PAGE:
Feats of Strength is well worth reading for any interested student of biology: a pleasurable read and fascinating analysis of amazing examples of biological adaptation. The theme is the central concept of biology itself: the driving force of evolutionary fitness (successful transfer of genes to the next generation). The author, a scientist who obviously loves biology, provides the reader with clear and fascinating examples of evolutionary fitness, along with interesting descriptions of the research behind our understanding of these traits. Further, Lailvaux is clearly interested in asking the question “Why?” – why has this trait evolved – and in developing research methods to find the answer.

Each chapter examines a theme of biological fitness (survival and successful reproduction): “Running, Jumping, and Biting,” “Eating and Not Being Eaten,” “Lovers and Fighters,” and so on. Final chapters address the complex question of “nature versus nurture” in evolution and phenotypic expression, as well as applications in understanding human evolution. Examples lead to frequent mental exclamations of “No way!” or a need for the reader to find a family member to read a choice tidbit out loud. The author’s love of biology is evident throughout, as he presents stalk-eyed flies, migrating swifts, mating spiders (a highly risky business for the males), and racing lizards in his overarching discussion of animal adaptation for survival and reproduction. The overarching imperative of reproductive fitness is evident in examples such as the wolverine frog, which fights to the death for reproductive rights by creating claws by “breaking the tips of its own fingers such that sharp broken bones pierce the flesh”; the mantis shrimp, which can break aquarium glass with a snap of its claw; and the cellular structure of snakes’ muscle, which gives them extra strength. Key concepts about evolution are highlighted, including that adaptation is a functional tradeoff (excellence in one trait often comes at a cost to other traits), that organisms must balance their “energy budgets” (every physical or behavioral adaptation has both a benefit and a cost), and that “evolution is a tinkerer.”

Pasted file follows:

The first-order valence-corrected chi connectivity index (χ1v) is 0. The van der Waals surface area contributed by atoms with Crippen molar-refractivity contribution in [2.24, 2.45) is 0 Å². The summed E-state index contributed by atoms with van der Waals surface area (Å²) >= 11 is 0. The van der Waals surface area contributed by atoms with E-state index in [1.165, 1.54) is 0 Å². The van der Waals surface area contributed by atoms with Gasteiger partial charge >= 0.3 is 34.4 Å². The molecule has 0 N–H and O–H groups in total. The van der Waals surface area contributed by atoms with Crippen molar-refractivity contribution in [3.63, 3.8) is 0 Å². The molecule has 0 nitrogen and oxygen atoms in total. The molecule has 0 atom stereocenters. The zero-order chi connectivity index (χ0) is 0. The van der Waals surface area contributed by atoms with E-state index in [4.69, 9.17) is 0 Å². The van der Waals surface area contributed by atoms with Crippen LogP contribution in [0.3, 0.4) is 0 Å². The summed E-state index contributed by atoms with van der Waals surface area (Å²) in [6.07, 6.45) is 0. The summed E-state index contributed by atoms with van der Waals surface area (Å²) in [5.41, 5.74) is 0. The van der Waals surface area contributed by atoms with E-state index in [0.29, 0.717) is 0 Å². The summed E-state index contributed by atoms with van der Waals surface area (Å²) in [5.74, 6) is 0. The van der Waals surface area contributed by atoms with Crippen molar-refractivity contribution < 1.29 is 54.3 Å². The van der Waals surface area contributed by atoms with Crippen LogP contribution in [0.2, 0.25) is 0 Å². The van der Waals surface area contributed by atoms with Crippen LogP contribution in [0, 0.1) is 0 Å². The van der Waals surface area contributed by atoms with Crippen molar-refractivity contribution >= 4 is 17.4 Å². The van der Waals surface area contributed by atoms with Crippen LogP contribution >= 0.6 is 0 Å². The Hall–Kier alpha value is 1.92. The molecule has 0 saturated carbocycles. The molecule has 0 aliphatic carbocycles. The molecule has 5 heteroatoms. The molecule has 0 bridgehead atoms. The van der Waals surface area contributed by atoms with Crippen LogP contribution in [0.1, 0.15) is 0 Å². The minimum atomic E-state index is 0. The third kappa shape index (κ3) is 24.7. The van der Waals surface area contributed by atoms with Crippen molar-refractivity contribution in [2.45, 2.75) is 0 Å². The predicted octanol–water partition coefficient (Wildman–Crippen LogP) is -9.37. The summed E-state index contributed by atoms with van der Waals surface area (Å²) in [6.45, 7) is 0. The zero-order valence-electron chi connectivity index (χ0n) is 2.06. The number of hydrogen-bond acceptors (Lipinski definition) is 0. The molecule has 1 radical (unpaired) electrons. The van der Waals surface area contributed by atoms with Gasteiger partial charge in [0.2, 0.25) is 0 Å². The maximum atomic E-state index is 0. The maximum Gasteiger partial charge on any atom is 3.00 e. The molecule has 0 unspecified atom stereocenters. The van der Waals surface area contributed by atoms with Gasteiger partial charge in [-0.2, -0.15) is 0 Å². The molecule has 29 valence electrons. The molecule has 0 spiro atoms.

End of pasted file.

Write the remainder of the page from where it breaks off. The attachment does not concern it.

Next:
Lailvaux’s easy, conversational writing style makes his delight in his material obvious. Particularly evident is his interest in observing a phenomenon, asking why, and figuring out how to research the question. His descriptions of research highlight both elegant solutions to research problems (including lizards in mink coats!) and the difficulties of obtaining research results in a true field setting, or in applying results from controlled experiments to conditions outside the laboratory. There are some flaws in this generally excellent presentation. Lailvaux’s descriptions are occasionally marred by analogies to movies or sports that are not necessarily helpfully familiar to the reader. In several instances, the author alludes to videos that clearly demonstrate the phenomenon under discussion, but without specifically naming the video or including the link, leaving an interested reader to hunt through YouTube to find the material. His final chapter on “Mice and Men” is less clearly organized and presented, perhaps as a reflection of the more theoretical and fluid nature of the research involved. Despite these issues, Feats of Strength is an excellent recommendation for any interested student or teacher of biology and the evolutionary process.

Cate Hibbitt
The Lincoln School
Providence, RI 02906
chibbitt@lincolnschool.org